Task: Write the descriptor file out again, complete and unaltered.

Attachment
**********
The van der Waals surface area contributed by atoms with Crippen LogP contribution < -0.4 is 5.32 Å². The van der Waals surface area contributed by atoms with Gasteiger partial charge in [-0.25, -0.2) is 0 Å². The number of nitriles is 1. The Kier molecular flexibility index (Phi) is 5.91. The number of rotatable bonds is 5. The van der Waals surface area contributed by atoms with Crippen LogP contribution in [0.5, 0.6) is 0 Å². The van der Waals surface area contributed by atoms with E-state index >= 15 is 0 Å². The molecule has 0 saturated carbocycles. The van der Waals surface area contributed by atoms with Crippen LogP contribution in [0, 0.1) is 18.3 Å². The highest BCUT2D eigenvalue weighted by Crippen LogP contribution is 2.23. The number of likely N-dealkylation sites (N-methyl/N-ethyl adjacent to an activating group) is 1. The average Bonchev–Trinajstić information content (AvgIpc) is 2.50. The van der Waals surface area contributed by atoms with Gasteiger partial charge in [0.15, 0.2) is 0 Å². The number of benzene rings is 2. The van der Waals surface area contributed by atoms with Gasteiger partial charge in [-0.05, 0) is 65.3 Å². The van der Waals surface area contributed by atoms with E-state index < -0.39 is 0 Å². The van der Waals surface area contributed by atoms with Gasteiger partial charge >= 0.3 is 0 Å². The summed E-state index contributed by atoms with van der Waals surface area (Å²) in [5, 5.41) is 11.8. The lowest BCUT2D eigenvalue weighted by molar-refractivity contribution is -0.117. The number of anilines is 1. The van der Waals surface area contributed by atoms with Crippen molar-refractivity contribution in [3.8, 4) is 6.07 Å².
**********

The van der Waals surface area contributed by atoms with Crippen LogP contribution < -0.4 is 5.32 Å². The van der Waals surface area contributed by atoms with Gasteiger partial charge in [-0.25, -0.2) is 0 Å². The number of nitriles is 1. The Kier molecular flexibility index (Phi) is 5.91. The number of rotatable bonds is 5. The van der Waals surface area contributed by atoms with Crippen LogP contribution in [0.5, 0.6) is 0 Å². The van der Waals surface area contributed by atoms with E-state index >= 15 is 0 Å². The molecule has 0 saturated carbocycles. The van der Waals surface area contributed by atoms with Crippen LogP contribution in [0, 0.1) is 18.3 Å². The highest BCUT2D eigenvalue weighted by Crippen LogP contribution is 2.23. The number of likely N-dealkylation sites (N-methyl/N-ethyl adjacent to an activating group) is 1. The average Bonchev–Trinajstić information content (AvgIpc) is 2.50. The van der Waals surface area contributed by atoms with Gasteiger partial charge in [0.15, 0.2) is 0 Å². The number of benzene rings is 2. The van der Waals surface area contributed by atoms with Gasteiger partial charge in [-0.05, 0) is 65.3 Å². The van der Waals surface area contributed by atoms with E-state index < -0.39 is 0 Å². The van der Waals surface area contributed by atoms with Gasteiger partial charge >= 0.3 is 0 Å². The summed E-state index contributed by atoms with van der Waals surface area (Å²) in [5, 5.41) is 11.8. The lowest BCUT2D eigenvalue weighted by molar-refractivity contribution is -0.117. The number of anilines is 1. The van der Waals surface area contributed by atoms with Crippen molar-refractivity contribution in [3.8, 4) is 6.07 Å².